A WELSH council has conducted some of its meetings remotely following the outbreak of the coronavirus, so why haven’t Gwent councils followed suit?

Powys County Council held its first remote meeting via Microsoft Teams last week, however subsequent meetings have been cancelled due to the coronavirus outbreak.

Under section four of the Local Government (Wales) Act 2011, councils have the power to hold meetings remotely, assuming several conditions are met - these include the ability to see and hear, and to be seen and heard by members in attendance.

However, the Welsh Government regulations mean that major decisions cannot be made or voted through in remote meetings.

With annual general meetings (AGMs) due to take place in May according to law, is there a chance that the Gwent councils could be holding these remotely?


There are two ways in which this could happen. The first, and most likely, is a relaxation in the laws by the Welsh Government.

The Welsh Government may choose to be more flexible with operations to allow councils to fulfil their local duties and make key decisions that would otherwise be made by full council or other committees. This could also include the ability for remote meetings to have voting powers.

The other would require a meeting of the full council, where at least half of the councillors are in attendance.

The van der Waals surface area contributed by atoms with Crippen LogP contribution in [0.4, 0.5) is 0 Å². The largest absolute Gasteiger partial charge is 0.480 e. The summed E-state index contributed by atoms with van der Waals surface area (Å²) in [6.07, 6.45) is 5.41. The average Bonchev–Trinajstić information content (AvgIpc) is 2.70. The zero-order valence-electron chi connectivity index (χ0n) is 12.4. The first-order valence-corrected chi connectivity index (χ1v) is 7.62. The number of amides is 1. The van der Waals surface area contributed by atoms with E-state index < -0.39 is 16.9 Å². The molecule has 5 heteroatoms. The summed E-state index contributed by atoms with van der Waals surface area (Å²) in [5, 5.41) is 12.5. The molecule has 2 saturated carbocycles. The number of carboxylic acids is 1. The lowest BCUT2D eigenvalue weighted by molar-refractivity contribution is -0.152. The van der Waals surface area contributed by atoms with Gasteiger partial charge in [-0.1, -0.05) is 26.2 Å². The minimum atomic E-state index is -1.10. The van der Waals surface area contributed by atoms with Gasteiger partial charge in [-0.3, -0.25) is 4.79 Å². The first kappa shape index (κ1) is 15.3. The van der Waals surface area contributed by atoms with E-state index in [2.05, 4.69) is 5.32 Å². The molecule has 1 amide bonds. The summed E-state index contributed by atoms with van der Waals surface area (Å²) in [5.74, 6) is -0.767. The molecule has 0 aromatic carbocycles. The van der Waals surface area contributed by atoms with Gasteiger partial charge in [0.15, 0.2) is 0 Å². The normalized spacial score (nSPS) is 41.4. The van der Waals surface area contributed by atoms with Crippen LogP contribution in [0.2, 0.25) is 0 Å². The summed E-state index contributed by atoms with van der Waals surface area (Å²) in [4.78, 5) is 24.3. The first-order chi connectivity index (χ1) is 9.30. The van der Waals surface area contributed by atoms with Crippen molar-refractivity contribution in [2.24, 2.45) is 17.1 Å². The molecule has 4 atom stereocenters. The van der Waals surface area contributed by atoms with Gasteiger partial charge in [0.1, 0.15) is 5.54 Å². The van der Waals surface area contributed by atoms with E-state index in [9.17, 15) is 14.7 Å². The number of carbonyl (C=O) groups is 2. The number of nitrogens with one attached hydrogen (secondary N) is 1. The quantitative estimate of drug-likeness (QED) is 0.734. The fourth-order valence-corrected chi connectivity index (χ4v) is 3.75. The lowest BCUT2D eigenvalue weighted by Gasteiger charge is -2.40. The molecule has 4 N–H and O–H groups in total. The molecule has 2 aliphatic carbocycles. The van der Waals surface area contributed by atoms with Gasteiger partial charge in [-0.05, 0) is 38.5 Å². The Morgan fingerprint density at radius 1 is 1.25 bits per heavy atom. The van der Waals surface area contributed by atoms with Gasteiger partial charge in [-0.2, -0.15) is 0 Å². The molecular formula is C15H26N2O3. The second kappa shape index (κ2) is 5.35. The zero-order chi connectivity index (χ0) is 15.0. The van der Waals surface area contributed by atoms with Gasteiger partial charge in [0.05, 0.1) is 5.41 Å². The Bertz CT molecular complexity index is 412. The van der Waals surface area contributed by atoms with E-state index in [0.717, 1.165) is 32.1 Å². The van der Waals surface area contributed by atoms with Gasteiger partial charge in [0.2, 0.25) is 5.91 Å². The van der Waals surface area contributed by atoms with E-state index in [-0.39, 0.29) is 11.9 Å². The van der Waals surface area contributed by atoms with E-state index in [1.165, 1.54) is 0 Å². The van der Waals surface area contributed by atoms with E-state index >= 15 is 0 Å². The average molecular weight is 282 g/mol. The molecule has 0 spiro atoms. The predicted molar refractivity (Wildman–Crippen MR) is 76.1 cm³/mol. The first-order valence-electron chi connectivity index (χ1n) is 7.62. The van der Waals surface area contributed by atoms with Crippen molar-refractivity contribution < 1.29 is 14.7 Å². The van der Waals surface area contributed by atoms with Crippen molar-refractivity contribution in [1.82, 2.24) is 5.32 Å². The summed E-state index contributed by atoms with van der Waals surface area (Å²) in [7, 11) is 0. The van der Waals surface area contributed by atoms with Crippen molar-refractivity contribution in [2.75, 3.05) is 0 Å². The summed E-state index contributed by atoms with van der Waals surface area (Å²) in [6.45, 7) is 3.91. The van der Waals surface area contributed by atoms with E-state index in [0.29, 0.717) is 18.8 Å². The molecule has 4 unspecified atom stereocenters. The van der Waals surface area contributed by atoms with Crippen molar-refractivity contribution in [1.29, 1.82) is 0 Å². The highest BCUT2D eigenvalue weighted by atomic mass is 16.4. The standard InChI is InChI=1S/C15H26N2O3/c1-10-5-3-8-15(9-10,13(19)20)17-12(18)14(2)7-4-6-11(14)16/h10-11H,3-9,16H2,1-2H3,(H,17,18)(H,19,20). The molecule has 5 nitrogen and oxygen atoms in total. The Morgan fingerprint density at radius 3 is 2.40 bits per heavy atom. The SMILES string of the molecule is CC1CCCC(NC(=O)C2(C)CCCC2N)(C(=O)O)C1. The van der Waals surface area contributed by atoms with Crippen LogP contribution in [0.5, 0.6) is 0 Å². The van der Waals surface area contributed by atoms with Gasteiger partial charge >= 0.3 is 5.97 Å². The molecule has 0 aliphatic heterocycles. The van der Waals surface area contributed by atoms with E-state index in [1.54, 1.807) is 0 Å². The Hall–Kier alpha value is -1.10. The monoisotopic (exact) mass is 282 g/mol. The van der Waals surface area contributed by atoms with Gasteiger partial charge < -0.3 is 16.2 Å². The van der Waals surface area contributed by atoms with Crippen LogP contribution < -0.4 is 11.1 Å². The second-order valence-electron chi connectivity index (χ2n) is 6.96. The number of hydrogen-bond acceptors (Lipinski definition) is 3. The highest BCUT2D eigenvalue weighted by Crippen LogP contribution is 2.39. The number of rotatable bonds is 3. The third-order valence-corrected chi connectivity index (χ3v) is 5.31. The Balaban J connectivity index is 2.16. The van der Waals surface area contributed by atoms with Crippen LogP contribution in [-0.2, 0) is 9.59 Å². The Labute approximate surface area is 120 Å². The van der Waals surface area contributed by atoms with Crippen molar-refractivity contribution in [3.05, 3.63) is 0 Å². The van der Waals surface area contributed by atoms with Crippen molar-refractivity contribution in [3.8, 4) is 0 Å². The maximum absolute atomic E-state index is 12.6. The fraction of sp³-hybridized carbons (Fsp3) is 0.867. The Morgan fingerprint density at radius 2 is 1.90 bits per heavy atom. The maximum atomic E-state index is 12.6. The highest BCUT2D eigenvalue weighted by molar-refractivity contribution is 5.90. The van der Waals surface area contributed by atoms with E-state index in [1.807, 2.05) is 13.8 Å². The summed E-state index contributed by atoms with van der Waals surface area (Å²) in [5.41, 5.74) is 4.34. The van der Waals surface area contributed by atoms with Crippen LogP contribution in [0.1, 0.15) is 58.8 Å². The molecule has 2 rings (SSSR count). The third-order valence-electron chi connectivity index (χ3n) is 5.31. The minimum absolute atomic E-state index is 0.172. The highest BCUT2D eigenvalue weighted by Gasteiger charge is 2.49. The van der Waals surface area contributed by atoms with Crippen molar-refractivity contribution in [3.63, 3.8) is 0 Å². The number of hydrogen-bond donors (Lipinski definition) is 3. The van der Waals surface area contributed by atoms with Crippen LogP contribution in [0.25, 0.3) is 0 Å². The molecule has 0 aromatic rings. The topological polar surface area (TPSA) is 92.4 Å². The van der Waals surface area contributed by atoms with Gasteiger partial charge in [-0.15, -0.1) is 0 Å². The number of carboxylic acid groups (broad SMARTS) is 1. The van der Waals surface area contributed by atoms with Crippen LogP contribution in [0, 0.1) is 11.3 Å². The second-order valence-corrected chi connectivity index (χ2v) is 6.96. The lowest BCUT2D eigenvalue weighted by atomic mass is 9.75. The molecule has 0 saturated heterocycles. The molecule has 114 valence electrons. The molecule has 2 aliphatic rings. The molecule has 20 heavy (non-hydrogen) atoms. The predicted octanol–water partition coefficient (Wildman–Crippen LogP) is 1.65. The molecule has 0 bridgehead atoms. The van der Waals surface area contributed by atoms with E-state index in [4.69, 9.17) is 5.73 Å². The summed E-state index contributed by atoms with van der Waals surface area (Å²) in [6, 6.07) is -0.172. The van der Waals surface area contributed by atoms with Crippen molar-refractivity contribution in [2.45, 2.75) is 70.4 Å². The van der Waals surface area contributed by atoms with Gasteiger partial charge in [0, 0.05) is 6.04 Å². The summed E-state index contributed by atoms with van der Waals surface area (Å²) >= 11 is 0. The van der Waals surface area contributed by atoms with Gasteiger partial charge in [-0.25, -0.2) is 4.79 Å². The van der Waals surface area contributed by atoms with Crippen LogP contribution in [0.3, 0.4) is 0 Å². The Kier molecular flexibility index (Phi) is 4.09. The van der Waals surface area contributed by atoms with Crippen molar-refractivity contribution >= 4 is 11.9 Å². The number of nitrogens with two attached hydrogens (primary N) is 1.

In the current climate this seems highly unlikely with the country in a situation just short of a lockdown.

But do the Gwent councils even need a change in constitution?

Here is what the five councils currently say in their constitutions about remote meetings.

Blaenau Gwent

Blaenau Gwent council does permit remote attendance at meetings; however, the constitution doesn’t mention scope for the whole meeting to be conducted remotely.


Caerphilly council’s rules and procedures does not allow remote attendance “of any meetings of the authority.”

For remote meetings to be held at the council either this rule would need to be changed or temporarily suspended from the constitution.


Like Blaenau Gwent, Monmouthshire County Council does permit remote attendance at meetings, but says nothing about a whole meeting being held remotely.

The constitution does allow for more than one member to be present remotely.

It says: “If there is more than one remote location, all the members attending remotely must be able to hear, but not necessarily see, the other remote attendees.”


There is nothing in Newport council’s constitution on remote attendance.


There is nothing in Torfaen council’s constitution on remote attendance.